Paulo F. Almeida, Professor
- Licenciatura, University of Coimbra, Portugal
- Ph.D.,University of Virginia
There are two main research projects in the laboratory. The first project, funded by the NIH, seeks to understand the mechanism of antimicrobial, cytolytic peptides, and cell-penetrating peptides. These peptides interact with the membranes of cells and lipid vesicles, disrupting them. Understanding their function is a first step for the design of new peptides that can be used as antimicrobials or cargo-delivery systems. The second project, funded by Research Corporation, seeks to understand domain formation in lipid membranes in terms of the molecular interactions between lipids, and how they are influenced by proteins and peptides bound or incorporated into the membrane. The main focus are membranes of lipids that are the major components in biological membranes, especially including cholesterol. The results from both projects have been presented at international meetings and published in top professional journals, with master's and undergraduate students as co-authors.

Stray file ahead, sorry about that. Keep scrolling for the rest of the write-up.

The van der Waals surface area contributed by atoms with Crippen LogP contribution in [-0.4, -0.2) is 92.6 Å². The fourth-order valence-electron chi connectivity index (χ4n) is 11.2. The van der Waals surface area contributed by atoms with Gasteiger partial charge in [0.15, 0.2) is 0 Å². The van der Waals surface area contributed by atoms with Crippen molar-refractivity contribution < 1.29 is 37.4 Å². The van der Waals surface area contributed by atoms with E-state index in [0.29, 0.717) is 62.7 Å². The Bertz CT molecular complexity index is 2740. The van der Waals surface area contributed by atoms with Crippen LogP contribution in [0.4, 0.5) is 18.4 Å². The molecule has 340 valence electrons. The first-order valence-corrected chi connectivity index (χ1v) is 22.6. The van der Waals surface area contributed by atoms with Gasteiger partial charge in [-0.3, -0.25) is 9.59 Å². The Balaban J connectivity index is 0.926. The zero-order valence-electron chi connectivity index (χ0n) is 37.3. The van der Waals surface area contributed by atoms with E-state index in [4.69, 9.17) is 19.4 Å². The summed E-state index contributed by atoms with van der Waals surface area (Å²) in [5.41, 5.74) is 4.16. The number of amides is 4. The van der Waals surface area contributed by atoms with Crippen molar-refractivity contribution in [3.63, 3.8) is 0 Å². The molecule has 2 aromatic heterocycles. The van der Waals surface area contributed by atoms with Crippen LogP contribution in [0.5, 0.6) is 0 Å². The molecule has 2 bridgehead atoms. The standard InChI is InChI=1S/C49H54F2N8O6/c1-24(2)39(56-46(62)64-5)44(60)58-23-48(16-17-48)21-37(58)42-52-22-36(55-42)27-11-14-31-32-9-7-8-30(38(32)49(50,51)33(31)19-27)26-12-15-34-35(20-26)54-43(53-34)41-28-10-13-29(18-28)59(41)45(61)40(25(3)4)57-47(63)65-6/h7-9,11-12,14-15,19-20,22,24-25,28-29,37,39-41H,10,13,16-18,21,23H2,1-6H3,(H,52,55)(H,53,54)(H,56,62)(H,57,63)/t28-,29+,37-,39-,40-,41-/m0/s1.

Usually, the sequence of Organic Chemistry lecture CHM 211 and CHM 212 is taught in the Fall and Spring semesters, respectively, together with the corresponding laboratory courses (CHML 211/212). Advanced Biochemistry (CHM 568) is taught in the Fall semester. This course is offered both in the traditional format, for UNCW students, and as a on-line, distance learning version, for students associated with industrial and pharmaceutical companies.